By Jason KUROSU
The Los Angeles County board of supervisors approved a plan to build the Crescenta Valley Skate Park, a long-awaited project to be constructed within Crescenta Valley Park. The plan was approved at the board of supervisors’ regular Tuesday meeting, and reportedly has a construction budget of $800,000 and an operating budget of $79,000 annually for maintenance and staffing.
It was over two years ago when then-Crescenta Valley High School junior Cooper Iven met with Al Evans of the L.A. County Parks and Recreation Dept. at an Arbor Day event at Two Strike Park. At the time, Evans was in charge of the area parks.
“Basically, I was complaining that everyone thought skaters were hoodlums and I was pretty sick of it,” recalled Iven. “[A volunteer from the Fire House youth center] told me to do something about it.”
Iven was a powerful force at the Fire House. He spoke to other skaters and it became obvious that they wanted, and needed, a place to skate. Iven spoke to Evans about the possibility of building a skate park.
Community teenagers formed the CV Skate Park Committee with the mission of bringing a skate park to La Crescenta. The committee worked with parks and rec officials on the design of the park, its placement and rules.
During this time, Evans was transferred and Frank Gonzales took his place as director of parks and recreation for the area. He was as enthusiastic as his predecessor about the idea.
“Parks and rec has been on our side,” Iven said of the partnership forged between the department and the skaters.
But the process has been a study in red tape and patience.
“I learned patience and, beyond that, I have learned that perseverance pays off,” Iven said. “Everyone says that, but until you go through it yourself it is an abstract concept.”
Gonzales arranged for two trips to other L.A. County skate parks. The skater committee traveled to those parks and then came back to discuss what they wanted in their own park. Among their ideas, the CV kids wanted their park to have more street-type equipment rather than bowls like those of the Verdugo Park facility in Glendale.
The group traveled to other parks, all the while pulling together ideas of their dream park. Iven compiled a proposal that included what they would like in a park and the rules that the committee thought should be posted.
Gonzales said the rules were reasonable.
The process has not been easy. Iven and the other skaters walked CV Park looking for a location for the skate park. Once that was done, there were studies, permits and funding that had to be worked out.
Iven, with Gonzales, introduced the idea of a skate park to an audience at a meeting of the CV Town Council. The pair answered questions about the proposal.
“Cooper has been fantastic,” Gonzales said.
The vote on Tuesday was a relief to everyone connected with the project.
“It is so gratifying. We waited so long,” Iven said. “We waded through a lot of red tape and it [seemed] to move in slow motion.”
Gonzales said this process was normal when creating a skate park and was pleased that Iven never gave up.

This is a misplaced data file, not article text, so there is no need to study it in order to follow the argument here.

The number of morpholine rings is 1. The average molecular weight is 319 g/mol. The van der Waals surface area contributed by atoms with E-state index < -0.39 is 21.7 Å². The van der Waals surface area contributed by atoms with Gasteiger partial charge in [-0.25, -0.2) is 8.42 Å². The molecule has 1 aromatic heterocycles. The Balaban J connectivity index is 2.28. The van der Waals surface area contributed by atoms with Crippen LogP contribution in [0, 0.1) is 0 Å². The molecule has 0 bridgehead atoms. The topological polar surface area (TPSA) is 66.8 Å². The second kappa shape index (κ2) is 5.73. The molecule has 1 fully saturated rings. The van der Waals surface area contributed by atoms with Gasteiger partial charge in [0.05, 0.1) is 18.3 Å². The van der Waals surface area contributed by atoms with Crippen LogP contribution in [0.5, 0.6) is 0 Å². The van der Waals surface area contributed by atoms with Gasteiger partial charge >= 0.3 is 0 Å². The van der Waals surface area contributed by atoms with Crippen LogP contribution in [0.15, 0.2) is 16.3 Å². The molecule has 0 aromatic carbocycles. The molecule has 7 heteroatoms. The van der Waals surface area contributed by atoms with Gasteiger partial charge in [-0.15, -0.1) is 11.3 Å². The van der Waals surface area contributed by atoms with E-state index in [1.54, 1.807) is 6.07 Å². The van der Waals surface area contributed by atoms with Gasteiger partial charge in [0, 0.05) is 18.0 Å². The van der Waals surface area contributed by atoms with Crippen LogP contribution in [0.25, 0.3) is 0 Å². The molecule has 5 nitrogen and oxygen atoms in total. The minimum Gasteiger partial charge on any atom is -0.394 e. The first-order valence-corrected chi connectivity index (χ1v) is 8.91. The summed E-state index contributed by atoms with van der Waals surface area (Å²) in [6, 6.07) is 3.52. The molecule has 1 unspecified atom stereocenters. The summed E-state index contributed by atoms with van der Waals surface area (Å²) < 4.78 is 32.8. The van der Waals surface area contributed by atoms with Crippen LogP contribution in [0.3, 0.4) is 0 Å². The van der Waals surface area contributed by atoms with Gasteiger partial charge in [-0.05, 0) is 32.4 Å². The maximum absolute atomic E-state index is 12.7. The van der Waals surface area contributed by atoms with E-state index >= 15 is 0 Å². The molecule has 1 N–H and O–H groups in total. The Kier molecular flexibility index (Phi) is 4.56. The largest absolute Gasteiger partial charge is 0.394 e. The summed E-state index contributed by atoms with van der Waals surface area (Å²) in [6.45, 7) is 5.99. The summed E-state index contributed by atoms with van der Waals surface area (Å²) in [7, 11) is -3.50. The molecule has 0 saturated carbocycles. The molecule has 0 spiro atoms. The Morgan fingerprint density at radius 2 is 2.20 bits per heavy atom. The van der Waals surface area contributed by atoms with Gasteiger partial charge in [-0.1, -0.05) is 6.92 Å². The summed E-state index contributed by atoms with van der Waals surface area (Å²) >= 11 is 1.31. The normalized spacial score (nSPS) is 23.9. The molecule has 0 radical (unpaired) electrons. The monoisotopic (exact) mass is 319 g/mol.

“He was mature enough to know that this [process does not happen] right away,” he said.
For Iven, though, it was not just about the skate park, it was about the attitude toward skaters, too.
“There would be times when I would open a door to a store and people would glare at me,” he said.
That reaction, Iven said, was because he had his skateboard with him. He felt it was a response to how skaters are perceived. He had experienced that stereotype while promoting the skate park.
“It was a little intimidating at times,” he said. “Skaters are profiled but [those he met with] realized I have a mission and I have a goal.”
The community did show its support. Iven met with several organizations including CV Town Council, CV Chamber of Commerce and the Montrose Shopping Park Association, and all agreed to send letters of support for the skate park.
Now that the board of supervisors has approved it, Gonzales said it might be completed in about 24 months depending on what they may face during the ongoing planning process.
The parks and rec people and skate park kids will hold three community meetings; at present they are working on dates. These meetings will give residents a chance to voice their concerns and to join in the planning process.
Gonzales added that a consultant will be hired.
“I didn’t do this (skate park) to impress anyone or to get awards. I did this for the kids of the community … I want them to have somewhere they can do what they love to do.”
Parks and rec representatives said they will work with the skaters on the final design; however, there may be more things they have to work on including upgrading the parking lot among other things.
Iven will not be as involved with the project as it moves forward because he is heading off to college. He has transferred the skate park vigilance to CVHS senior and Fire House teen Austin Seo.
“I can’t wait to get to college but I will still be part of [the skate park],” he said. “I still have everyone’s emails and phone numbers.”